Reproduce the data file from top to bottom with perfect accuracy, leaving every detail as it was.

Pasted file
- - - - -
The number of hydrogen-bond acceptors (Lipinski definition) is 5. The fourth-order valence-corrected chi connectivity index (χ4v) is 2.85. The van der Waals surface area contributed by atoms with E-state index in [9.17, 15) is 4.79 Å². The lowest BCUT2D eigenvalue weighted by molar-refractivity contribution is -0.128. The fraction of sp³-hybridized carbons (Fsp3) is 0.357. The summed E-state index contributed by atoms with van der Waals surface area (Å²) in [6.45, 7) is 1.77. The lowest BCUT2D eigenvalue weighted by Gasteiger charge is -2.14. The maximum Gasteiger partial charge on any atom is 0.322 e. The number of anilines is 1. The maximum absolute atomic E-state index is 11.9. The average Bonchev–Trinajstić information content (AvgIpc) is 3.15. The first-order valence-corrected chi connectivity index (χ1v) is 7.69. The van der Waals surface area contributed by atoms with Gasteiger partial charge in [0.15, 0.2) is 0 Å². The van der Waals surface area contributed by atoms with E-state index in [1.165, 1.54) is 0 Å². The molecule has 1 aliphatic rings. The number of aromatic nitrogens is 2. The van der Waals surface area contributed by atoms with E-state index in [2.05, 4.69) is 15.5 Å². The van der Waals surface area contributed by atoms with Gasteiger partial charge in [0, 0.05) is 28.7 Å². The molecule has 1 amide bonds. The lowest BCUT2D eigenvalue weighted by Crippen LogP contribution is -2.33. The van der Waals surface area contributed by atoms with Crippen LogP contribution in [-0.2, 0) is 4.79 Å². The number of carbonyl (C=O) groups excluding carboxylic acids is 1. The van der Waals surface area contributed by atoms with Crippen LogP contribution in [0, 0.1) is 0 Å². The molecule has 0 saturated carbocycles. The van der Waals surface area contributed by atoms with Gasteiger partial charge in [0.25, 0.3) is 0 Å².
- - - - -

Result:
The number of hydrogen-bond acceptors (Lipinski definition) is 5. The fourth-order valence-corrected chi connectivity index (χ4v) is 2.85. The van der Waals surface area contributed by atoms with E-state index in [9.17, 15) is 4.79 Å². The lowest BCUT2D eigenvalue weighted by molar-refractivity contribution is -0.128. The fraction of sp³-hybridized carbons (Fsp3) is 0.357. The summed E-state index contributed by atoms with van der Waals surface area (Å²) in [6.45, 7) is 1.77. The lowest BCUT2D eigenvalue weighted by Gasteiger charge is -2.14. The maximum Gasteiger partial charge on any atom is 0.322 e. The number of anilines is 1. The maximum absolute atomic E-state index is 11.9. The average Bonchev–Trinajstić information content (AvgIpc) is 3.15. The first-order valence-corrected chi connectivity index (χ1v) is 7.69. The van der Waals surface area contributed by atoms with Gasteiger partial charge in [0.15, 0.2) is 0 Å². The van der Waals surface area contributed by atoms with E-state index in [1.165, 1.54) is 0 Å². The molecule has 1 aliphatic rings. The number of aromatic nitrogens is 2. The van der Waals surface area contributed by atoms with E-state index in [2.05, 4.69) is 15.5 Å². The van der Waals surface area contributed by atoms with Gasteiger partial charge in [0, 0.05) is 28.7 Å². The molecule has 1 amide bonds. The lowest BCUT2D eigenvalue weighted by Crippen LogP contribution is -2.33. The van der Waals surface area contributed by atoms with Crippen LogP contribution in [-0.2, 0) is 4.79 Å². The number of carbonyl (C=O) groups excluding carboxylic acids is 1. The van der Waals surface area contributed by atoms with Crippen LogP contribution in [0, 0.1) is 0 Å². The molecule has 0 saturated carbocycles. The van der Waals surface area contributed by atoms with Gasteiger partial charge in [0.25, 0.3) is 0 Å².